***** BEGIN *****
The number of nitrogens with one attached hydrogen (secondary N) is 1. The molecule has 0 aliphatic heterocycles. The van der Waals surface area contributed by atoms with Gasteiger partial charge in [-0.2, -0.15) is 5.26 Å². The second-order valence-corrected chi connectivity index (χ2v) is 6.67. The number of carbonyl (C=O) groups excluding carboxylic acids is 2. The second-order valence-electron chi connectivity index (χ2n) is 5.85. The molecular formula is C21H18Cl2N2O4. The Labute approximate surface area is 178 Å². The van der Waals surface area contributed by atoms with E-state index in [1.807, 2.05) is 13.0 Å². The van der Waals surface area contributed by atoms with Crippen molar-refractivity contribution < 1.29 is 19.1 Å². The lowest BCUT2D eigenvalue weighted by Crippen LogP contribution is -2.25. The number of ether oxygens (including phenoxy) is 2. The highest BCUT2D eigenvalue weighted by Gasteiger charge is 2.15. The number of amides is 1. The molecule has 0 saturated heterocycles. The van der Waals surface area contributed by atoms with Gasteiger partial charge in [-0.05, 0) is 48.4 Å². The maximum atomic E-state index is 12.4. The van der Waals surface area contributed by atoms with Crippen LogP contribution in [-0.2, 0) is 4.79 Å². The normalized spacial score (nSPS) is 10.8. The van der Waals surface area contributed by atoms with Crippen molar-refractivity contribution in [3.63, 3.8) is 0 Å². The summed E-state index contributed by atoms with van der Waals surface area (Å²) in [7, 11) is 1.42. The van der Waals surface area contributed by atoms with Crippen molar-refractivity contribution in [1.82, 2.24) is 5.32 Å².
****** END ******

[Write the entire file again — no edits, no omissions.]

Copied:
The number of nitrogens with one attached hydrogen (secondary N) is 1. The molecule has 0 aliphatic heterocycles. The van der Waals surface area contributed by atoms with Gasteiger partial charge in [-0.2, -0.15) is 5.26 Å². The second-order valence-corrected chi connectivity index (χ2v) is 6.67. The number of carbonyl (C=O) groups excluding carboxylic acids is 2. The second-order valence-electron chi connectivity index (χ2n) is 5.85. The molecular formula is C21H18Cl2N2O4. The Labute approximate surface area is 178 Å². The van der Waals surface area contributed by atoms with E-state index in [1.807, 2.05) is 13.0 Å². The van der Waals surface area contributed by atoms with Crippen molar-refractivity contribution < 1.29 is 19.1 Å². The lowest BCUT2D eigenvalue weighted by Crippen LogP contribution is -2.25. The number of ether oxygens (including phenoxy) is 2. The highest BCUT2D eigenvalue weighted by Gasteiger charge is 2.15. The number of amides is 1. The molecule has 0 saturated heterocycles. The van der Waals surface area contributed by atoms with Gasteiger partial charge in [-0.05, 0) is 48.4 Å². The maximum atomic E-state index is 12.4. The van der Waals surface area contributed by atoms with Crippen LogP contribution in [-0.2, 0) is 4.79 Å². The normalized spacial score (nSPS) is 10.8. The van der Waals surface area contributed by atoms with Crippen molar-refractivity contribution in [3.63, 3.8) is 0 Å². The summed E-state index contributed by atoms with van der Waals surface area (Å²) in [7, 11) is 1.42. The van der Waals surface area contributed by atoms with Crippen molar-refractivity contribution in [1.82, 2.24) is 5.32 Å².